Anime director Hayao Miyazaki was among the 15 recipients of this year's Person of Cultural Merit honor for his longtime contributions to Japan's arts and culture, the Agency for Cultural Affairs has announced.
The first anime director to receive the honor, Miyazaki attended the ceremony on Culture Day on Nov. 3.
In addition, six individuals received the Order of Culture decoration. Painters, novelists and critics were among those selected for the two accolades this year.
Miyazaki started working in the anime industry in the 1960s and created a number of popular and critically acclaimed works, including feature films "My Neighbor Totoro" and "Nausicaa of the Valley of the Wind," and the TV series "Conan, The Boy in Future."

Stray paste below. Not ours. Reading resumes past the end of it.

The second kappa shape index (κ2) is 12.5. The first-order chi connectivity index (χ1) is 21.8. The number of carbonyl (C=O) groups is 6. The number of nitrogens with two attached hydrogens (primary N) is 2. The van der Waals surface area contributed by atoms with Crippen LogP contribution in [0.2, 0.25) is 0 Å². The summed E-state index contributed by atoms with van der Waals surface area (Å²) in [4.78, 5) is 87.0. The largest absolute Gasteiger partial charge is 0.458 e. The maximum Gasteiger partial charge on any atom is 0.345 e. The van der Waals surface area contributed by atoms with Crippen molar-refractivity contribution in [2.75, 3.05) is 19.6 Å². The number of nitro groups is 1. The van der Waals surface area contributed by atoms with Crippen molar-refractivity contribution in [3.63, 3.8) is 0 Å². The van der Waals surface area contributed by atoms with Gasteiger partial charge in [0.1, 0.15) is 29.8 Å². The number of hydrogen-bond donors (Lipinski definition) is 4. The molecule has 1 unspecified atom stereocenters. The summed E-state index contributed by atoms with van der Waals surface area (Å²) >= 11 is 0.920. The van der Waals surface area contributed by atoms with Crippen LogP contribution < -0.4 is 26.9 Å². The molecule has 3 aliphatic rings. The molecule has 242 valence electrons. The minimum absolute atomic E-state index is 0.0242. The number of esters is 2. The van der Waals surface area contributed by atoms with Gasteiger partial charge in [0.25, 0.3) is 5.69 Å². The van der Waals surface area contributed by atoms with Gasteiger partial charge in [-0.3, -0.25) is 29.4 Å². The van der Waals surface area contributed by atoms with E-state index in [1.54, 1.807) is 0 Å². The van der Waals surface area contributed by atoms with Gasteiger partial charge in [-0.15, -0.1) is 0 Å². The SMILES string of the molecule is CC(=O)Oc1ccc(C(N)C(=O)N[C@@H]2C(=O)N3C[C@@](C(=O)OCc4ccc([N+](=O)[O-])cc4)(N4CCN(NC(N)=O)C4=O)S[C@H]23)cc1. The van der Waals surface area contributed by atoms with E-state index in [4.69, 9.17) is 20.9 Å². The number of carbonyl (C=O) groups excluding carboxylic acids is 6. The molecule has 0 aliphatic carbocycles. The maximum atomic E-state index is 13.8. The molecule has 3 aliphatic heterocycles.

His 2001 feature "Spirited Away" won the Golden Bear at the 2002 Berlin International Film Festival and the Oscar for Best Animated Feature at the 75th Academy Awards. He is unquestionably one of Japan's most internationally renowned anime directors.
The Agency for Cultural Affairs established the Person of Cultural Merit award in 1951.
Manga pioneer Ryuichi Yokoyama received the honor in 1994, followed by Shigeru Mizuki, creator of horror manga "Gegege no Kitaro," in 2010.
The choice of Miyazaki for this year's honor reflects the agency's current efforts to promote anime and manga as culture.
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